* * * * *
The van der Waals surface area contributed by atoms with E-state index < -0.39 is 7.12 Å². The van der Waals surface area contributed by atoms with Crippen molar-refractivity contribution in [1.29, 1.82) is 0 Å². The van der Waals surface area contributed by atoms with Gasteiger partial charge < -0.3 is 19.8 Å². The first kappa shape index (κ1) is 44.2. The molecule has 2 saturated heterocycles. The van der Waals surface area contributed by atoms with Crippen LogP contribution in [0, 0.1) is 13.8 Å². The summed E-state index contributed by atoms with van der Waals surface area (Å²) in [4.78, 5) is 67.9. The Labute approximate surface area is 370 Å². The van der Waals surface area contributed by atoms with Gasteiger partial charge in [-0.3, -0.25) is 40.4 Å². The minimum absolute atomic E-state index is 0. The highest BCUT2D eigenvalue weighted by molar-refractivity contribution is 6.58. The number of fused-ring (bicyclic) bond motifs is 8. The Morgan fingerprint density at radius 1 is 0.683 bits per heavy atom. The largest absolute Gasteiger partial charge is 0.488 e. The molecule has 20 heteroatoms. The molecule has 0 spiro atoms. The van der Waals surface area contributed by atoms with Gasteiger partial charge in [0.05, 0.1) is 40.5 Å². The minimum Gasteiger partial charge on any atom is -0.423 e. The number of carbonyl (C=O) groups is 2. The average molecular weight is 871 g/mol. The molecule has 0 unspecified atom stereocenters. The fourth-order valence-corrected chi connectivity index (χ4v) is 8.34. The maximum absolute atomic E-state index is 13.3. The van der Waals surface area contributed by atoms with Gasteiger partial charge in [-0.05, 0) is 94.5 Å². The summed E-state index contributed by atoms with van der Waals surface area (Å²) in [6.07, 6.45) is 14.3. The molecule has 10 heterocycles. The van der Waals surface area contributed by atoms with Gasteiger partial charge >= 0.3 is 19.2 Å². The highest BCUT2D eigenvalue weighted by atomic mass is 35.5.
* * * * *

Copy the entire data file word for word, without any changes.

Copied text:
The van der Waals surface area contributed by atoms with E-state index < -0.39 is 7.12 Å². The van der Waals surface area contributed by atoms with Crippen molar-refractivity contribution in [1.29, 1.82) is 0 Å². The van der Waals surface area contributed by atoms with Gasteiger partial charge < -0.3 is 19.8 Å². The first kappa shape index (κ1) is 44.2. The molecule has 2 saturated heterocycles. The van der Waals surface area contributed by atoms with Crippen LogP contribution in [0, 0.1) is 13.8 Å². The summed E-state index contributed by atoms with van der Waals surface area (Å²) in [4.78, 5) is 67.9. The Labute approximate surface area is 370 Å². The van der Waals surface area contributed by atoms with Gasteiger partial charge in [-0.3, -0.25) is 40.4 Å². The minimum absolute atomic E-state index is 0. The highest BCUT2D eigenvalue weighted by molar-refractivity contribution is 6.58. The number of fused-ring (bicyclic) bond motifs is 8. The Morgan fingerprint density at radius 1 is 0.683 bits per heavy atom. The largest absolute Gasteiger partial charge is 0.488 e. The molecule has 20 heteroatoms. The molecule has 0 spiro atoms. The van der Waals surface area contributed by atoms with Gasteiger partial charge in [0.05, 0.1) is 40.5 Å². The minimum Gasteiger partial charge on any atom is -0.423 e. The number of carbonyl (C=O) groups is 2. The average molecular weight is 871 g/mol. The molecule has 0 unspecified atom stereocenters. The fourth-order valence-corrected chi connectivity index (χ4v) is 8.34. The maximum absolute atomic E-state index is 13.3. The van der Waals surface area contributed by atoms with Gasteiger partial charge in [-0.05, 0) is 94.5 Å². The summed E-state index contributed by atoms with van der Waals surface area (Å²) in [6.07, 6.45) is 14.3. The molecule has 10 heterocycles. The van der Waals surface area contributed by atoms with Gasteiger partial charge >= 0.3 is 19.2 Å². The highest BCUT2D eigenvalue weighted by atomic mass is 35.5.